Top 5 tips for would-be student landlords
Written on 13 August 2015 by
Buying a property to rent to students has long been a popular diversification tactic for property investors. Student towns and cities usually have a captive and reliable stream of potential tenants. There are some clear benefits, but as you would expect, there are some points to consider before becoming student landlord.
Firstly, a student let is classed as a House of Multiple Occupancy (HMO), which requires landlords to comply with a separate set of rules and regulations. An HMO can comprise any one of the following;
1. A property that is let with five bedrooms or more, where there are locks on the bedroom doors
2. A property where you have five or more individuals who are not related living together
3. A single property with three or more stories, with shared facilities (eg, kitchen, bathroom)
4. A student let
An HMO might require a license from the local authority, but it depends on the council – so if you are looking at buying a property to let to students then check this out first of all.
If you need licensing then the house will need to be inspected once a year to check all safety obligations are being met for instance fire alarms, fire doors and wiring.
The advantages of being a student landlord
You can often charge a far higher rent for an HMO house than you would for a standard buy to let property, as you are letting out per room, not per home. For example you might let a five bedroom house to a family all on one Assured Shorthold Tenancy for £1,500 per month – however, the landlord next door could be letting their five bedroom house to five separate individuals, charging £500 per room, so making £2,500 per month.
Securing the finance
However, arranging a mortgage on an HMO can be more restricted and more expensive than a standard buy to let. This is because there is a limited market in terms of lenders that offer HMO mortgages and the lending is deemed to be more risky as HMOs tend to have more tenants moving in and out, and typically they will not look after the house in the same way that a family unit might.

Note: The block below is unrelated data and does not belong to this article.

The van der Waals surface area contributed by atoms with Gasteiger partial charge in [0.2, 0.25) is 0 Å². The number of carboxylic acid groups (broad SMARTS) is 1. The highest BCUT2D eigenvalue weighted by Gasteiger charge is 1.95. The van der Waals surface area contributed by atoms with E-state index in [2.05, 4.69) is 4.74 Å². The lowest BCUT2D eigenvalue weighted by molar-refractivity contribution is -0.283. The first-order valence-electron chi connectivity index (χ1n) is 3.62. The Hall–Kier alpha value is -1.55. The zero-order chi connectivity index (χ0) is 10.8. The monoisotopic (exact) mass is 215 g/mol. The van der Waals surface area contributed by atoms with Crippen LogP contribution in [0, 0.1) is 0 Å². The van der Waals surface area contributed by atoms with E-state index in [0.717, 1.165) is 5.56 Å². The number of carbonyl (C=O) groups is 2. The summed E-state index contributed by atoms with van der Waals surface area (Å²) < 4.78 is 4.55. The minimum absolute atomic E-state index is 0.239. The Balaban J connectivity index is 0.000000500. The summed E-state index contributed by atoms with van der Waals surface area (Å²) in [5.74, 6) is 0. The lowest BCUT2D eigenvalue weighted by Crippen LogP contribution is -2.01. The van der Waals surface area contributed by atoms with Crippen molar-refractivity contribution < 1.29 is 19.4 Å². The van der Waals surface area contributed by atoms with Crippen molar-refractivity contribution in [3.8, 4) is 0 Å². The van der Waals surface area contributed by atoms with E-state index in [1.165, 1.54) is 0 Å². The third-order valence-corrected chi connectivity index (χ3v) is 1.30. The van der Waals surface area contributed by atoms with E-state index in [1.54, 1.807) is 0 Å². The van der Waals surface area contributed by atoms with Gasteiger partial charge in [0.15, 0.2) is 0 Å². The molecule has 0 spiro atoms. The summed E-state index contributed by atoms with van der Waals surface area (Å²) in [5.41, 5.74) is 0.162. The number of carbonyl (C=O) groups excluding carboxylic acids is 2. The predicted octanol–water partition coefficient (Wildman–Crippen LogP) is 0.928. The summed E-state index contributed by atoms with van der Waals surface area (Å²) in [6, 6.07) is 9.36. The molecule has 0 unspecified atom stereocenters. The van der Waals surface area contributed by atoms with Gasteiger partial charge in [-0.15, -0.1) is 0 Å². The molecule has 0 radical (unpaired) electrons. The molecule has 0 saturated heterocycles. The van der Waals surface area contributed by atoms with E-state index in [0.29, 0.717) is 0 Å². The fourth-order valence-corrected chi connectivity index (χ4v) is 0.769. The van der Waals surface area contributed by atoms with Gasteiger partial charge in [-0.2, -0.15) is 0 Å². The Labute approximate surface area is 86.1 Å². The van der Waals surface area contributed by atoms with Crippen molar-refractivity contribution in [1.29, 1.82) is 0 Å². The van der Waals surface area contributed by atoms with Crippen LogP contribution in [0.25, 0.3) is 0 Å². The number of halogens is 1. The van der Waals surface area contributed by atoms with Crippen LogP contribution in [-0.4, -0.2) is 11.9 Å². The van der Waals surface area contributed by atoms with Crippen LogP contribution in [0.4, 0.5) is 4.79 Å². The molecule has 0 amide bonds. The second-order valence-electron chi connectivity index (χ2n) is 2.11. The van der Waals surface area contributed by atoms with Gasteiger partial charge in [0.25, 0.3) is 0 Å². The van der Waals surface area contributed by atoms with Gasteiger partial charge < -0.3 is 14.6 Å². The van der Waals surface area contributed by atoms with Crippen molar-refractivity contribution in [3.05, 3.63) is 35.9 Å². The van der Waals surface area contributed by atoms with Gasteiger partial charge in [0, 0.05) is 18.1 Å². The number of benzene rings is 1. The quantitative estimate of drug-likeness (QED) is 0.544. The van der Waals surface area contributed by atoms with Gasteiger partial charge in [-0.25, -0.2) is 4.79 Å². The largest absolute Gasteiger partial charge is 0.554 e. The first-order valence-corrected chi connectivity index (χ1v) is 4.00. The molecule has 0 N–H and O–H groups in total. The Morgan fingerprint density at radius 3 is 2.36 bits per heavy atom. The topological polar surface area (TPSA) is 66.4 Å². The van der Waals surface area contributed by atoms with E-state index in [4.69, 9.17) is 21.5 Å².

If you wanted to buy an HMO property a lender may expect you to already own a rental property, and to have recent experience of letting one out.
Top 5 tips
So to try and take advantage of the potential higher rent available here are some quick tips for letting an HMO;
1. Do your research – make sure that there is a demand for rooms to be let on an individual basis in your chosen area. A university nearby could offer this.
2. Once you have chosen your area check to see what the licensing requirements will be from the local council, and the costs of these.
3. When you are looking at properties obtain quotes from local tradespeople to confirm the costs of changing a property into an HMO. At this point consider the level of finish, fixtures and fittings. It is likely that students will require furniture, so you will may need to furnish your house. If so, you need to consider what would appeal to potential tenants, as well as factoring in cost, as you may well be replacing these items on a semi regular basis.
4. If you are planning on buying near a university you should find out how to get on their housing lists. This will mean you will have access to potentially hundreds of tenants looking for approved housing. This will usually require an inspection of the house on an annual basis.
5. Sort out your finances and talk to your mortgage broker – will the increased mortgage costs render your plan unaffordable?
If you are considering buying an HMO then please contact myself or one of my expert colleagues at John Charcol, and we can explore your finance options.
This article is for information only and does not constitute advice. Please obtain professional advice before taking out a mortgage. Think carefully before securing other debts against your home. Your home may be repossessed if you do not keep up repayments on a mortgage or any other debt secured on it.
All information is correct at the time of publication.
The blog postings on this site solely reflect the personal views of the authors and do not necessarily represent the views, positions, strategies or opinions of John Charcol. All comments are made in good faith, and John Charcol will not accept liability for them.